I'm in Chinatown, on my way to somewhere not Chinatown. Chinatowns, in whatever city, or China-strip-malls, in whatever small city or town, are a great place to land before going elsewhere, because they are a zone that exists outside of the context of the neighboring contexts. Good for a deep breath. I take the opportunity to grab a plate of fried dumplings, or "dollar dumplings" as I call them, because in my Chinatown they cost a dollar. They are fast and cheap, plus also they are more delicious than they have any right to be. It's a dumpling house in a quiet corner, and it's a beautiful evening, with [...]
DISGRACED FORMER WOULD-BE TOP COP 9/11 HERO and WHITE HOUSE LIAR-TO Bernie Kerik's 48-month federal prison sentence begins just a month from now, and he's just, you know, hanging out, updating his new Blogspot blog. Now, unfortunately, he's not running Google ads or anything, because we are pretty sure, once he racked in some dollas, we could find some state from which to draw a plaintiff to file a Son of Sam claim against him? (JUDITH REGAN?) This would be great.
Mark Penn, publicist and pollster for corporate murdering outfits, dodgy mortgage companies and Hillary Clintons, strikes again in the Wall Street Journal-on the topic of blogging. Do not look! He is trying to make you blog about this-using the tactics of PETA and Aubrey O'Day! Okay, but did you know that nearly 1% of Americans earn income from blogging, according to Mark Penn? I do not believe that factoid for one minute. And yet it is still fewer than the number of Americans in prison.
When Joe Biden and Zombie Ayn Rand Paul Ryan begin their televised debate Thursday night, hundreds of professional media employees will be "liveblogging" the proceedings for hundreds of topical websites, from the New York Times to (maybe?) PerezHilton.com. Millions of otherwise sane humans will turn on the television and then frantically reload the websites of their favorite bloggers while simultaneously making their own jokes on Twitter, Facebook and probably in the comments of the aforementioned websites. After digesting and processing thousands of one-liners and spot reactions and weird jokes about the candidates' genitalia, the now-informed electorate will "pick the best candidate," which is a fake Big Bird account on [...]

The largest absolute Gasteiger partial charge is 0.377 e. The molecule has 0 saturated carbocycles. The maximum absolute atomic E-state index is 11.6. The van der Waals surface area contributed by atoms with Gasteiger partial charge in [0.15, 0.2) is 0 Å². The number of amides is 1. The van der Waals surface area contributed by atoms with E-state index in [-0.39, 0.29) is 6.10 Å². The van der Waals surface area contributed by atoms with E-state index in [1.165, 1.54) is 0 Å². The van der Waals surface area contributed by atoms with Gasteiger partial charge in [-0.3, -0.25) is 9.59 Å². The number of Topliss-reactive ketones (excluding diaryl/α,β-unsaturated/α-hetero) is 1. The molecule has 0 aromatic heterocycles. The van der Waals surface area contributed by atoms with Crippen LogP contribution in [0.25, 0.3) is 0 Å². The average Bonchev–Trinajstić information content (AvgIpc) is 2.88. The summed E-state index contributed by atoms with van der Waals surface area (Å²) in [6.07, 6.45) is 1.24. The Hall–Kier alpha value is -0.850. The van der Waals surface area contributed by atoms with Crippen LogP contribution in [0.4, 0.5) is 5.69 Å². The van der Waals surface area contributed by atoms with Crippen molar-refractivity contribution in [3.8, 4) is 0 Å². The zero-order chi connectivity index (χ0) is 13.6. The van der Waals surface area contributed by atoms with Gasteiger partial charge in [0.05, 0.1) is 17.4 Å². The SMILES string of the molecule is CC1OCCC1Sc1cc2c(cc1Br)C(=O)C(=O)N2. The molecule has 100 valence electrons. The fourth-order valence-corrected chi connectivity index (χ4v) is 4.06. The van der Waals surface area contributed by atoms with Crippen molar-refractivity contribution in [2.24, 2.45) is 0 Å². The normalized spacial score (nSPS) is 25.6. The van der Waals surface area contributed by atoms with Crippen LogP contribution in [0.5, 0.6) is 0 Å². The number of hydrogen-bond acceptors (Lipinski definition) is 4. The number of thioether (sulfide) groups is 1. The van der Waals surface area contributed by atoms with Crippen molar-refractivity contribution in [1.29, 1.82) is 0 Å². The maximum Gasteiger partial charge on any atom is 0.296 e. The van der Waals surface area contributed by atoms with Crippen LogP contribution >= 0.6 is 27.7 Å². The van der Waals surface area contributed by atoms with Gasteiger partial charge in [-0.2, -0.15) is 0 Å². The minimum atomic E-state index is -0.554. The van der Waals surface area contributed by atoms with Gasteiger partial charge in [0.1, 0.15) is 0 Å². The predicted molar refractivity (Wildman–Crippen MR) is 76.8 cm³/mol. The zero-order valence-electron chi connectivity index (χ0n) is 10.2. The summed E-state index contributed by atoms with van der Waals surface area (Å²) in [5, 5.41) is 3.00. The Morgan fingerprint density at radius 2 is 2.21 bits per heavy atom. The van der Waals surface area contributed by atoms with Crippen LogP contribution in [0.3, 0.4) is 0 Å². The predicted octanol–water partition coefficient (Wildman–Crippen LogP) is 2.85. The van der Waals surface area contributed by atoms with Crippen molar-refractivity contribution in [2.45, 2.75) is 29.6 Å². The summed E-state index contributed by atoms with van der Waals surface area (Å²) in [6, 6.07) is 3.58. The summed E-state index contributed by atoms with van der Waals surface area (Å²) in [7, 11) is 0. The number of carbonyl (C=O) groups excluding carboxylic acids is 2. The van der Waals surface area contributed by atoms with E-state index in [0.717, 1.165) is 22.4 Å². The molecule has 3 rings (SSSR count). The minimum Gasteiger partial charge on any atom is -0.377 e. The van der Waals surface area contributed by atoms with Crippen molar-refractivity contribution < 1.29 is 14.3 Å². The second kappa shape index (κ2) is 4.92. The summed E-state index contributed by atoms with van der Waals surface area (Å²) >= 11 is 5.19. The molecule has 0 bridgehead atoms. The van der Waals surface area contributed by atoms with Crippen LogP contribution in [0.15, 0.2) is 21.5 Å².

"He ate another piece of bacon. 8:14 a.m.
He tweeted: 'Here. We. Go. Let’s. Do. This.'" —Joe Weisenthal's job at Business Insider sounds terrible! Also, don't you think a Times mag profile of a blogger who works 17-hour days is remiss to not mention his pay or equity (???) arrangements? If the marvel is that people work like this now, don't you think we should know how this life-shortening labor should be compensated?
"I suppose it made sense, when blogging was new, that there was some confusion about voice. Was a blog more like writing or more like speech? Soon it became a contrived and shambling hybrid of the two. The 'sort ofs' and 'reallys' and 'ums' and 'you knows' that we use in conversation were codified as the central connectors in the blogger lexicon. We weren’t just mad, we were sort of enraged; no one was merely confused, but kind of totally mystified. That music blog we liked was really pretty much the only one that, um, you know, got it. Never before had 'folks' been used so relentlessly and enthusiastically as [...]
Millennial rules for dating and blogging: "I have probably ruined countless relationships with my penchant for oversharing and the somewhat naïve belief that honesty trumps all else. Writing is my one true love. Everyone else-from sweet, corn-fed boys with curly hair to rough older men with adroit hands-will always come second. I'm probably not as sorry about that as I should be." Jesus Christ, you kids, no one is going to be able to run for Senator in twenty years!
An exhausted liveblogger was just forced to blog for ten hours. Xan Brooks, of the Guardian, was barely keeping it together.
"9.10pm: Is it over? It is not over. For a brief moment back then, I thought it was over."
"8.40pm: It's 56 games all and darkness is falling. This, needless to say, is not a good development, because everybody knows that zombies like the dark."
"8.20pm: Wow, is that really the time? I must go home; can't think what's kept me. Wa-ha-la-ha-la-ha-la!"
Good news though! Liveblogging was finally canceled due to darkness. Bad news: there'll be more tomorrow.
A writer named Lisa Warren wrote a story yesterday afternoon on the Huffington Post. It was headlined "Two Black Role Models Done In By Hubris." One of those two "Black Role Models" was the president. (The other one was some athlete.) "It is tragic when an icon falls. When a black icon stumbles the tragedy seems doubly problematic," she wrote. The responses are apparently not quite what she expected! (Somehow!) Fortunately, she has her Twitter to keep her warm.